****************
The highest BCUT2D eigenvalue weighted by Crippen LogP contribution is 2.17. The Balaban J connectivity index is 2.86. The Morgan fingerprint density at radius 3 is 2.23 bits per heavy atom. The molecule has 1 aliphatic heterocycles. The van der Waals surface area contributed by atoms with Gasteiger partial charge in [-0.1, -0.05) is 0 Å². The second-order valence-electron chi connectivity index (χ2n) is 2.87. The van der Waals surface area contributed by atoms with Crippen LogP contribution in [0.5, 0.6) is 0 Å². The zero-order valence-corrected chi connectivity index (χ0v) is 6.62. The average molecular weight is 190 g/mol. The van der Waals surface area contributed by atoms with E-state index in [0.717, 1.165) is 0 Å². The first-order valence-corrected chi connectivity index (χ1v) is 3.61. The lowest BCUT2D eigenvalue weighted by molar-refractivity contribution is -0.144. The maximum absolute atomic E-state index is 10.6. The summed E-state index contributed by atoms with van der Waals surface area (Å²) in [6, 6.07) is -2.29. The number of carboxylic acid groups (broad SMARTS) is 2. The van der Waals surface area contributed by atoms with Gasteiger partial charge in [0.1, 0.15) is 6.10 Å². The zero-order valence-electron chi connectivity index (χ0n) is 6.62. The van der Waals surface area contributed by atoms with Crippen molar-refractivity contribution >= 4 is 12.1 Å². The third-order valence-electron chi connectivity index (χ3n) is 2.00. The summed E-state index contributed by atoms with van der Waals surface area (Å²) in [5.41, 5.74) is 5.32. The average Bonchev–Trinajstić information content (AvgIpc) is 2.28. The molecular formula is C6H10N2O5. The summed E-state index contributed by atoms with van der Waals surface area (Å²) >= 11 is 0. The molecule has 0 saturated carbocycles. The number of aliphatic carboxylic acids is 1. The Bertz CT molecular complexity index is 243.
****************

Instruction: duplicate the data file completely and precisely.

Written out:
The highest BCUT2D eigenvalue weighted by Crippen LogP contribution is 2.17. The Balaban J connectivity index is 2.86. The Morgan fingerprint density at radius 3 is 2.23 bits per heavy atom. The molecule has 1 aliphatic heterocycles. The van der Waals surface area contributed by atoms with Gasteiger partial charge in [-0.1, -0.05) is 0 Å². The second-order valence-electron chi connectivity index (χ2n) is 2.87. The van der Waals surface area contributed by atoms with Crippen LogP contribution in [0.5, 0.6) is 0 Å². The zero-order valence-corrected chi connectivity index (χ0v) is 6.62. The average molecular weight is 190 g/mol. The van der Waals surface area contributed by atoms with E-state index in [0.717, 1.165) is 0 Å². The first-order valence-corrected chi connectivity index (χ1v) is 3.61. The lowest BCUT2D eigenvalue weighted by molar-refractivity contribution is -0.144. The maximum absolute atomic E-state index is 10.6. The summed E-state index contributed by atoms with van der Waals surface area (Å²) in [6, 6.07) is -2.29. The number of carboxylic acid groups (broad SMARTS) is 2. The van der Waals surface area contributed by atoms with Gasteiger partial charge in [0.1, 0.15) is 6.10 Å². The zero-order valence-electron chi connectivity index (χ0n) is 6.62. The van der Waals surface area contributed by atoms with Crippen molar-refractivity contribution >= 4 is 12.1 Å². The third-order valence-electron chi connectivity index (χ3n) is 2.00. The summed E-state index contributed by atoms with van der Waals surface area (Å²) in [5.41, 5.74) is 5.32. The average Bonchev–Trinajstić information content (AvgIpc) is 2.28. The molecular formula is C6H10N2O5. The summed E-state index contributed by atoms with van der Waals surface area (Å²) >= 11 is 0. The molecule has 0 saturated carbocycles. The number of aliphatic carboxylic acids is 1. The Bertz CT molecular complexity index is 243.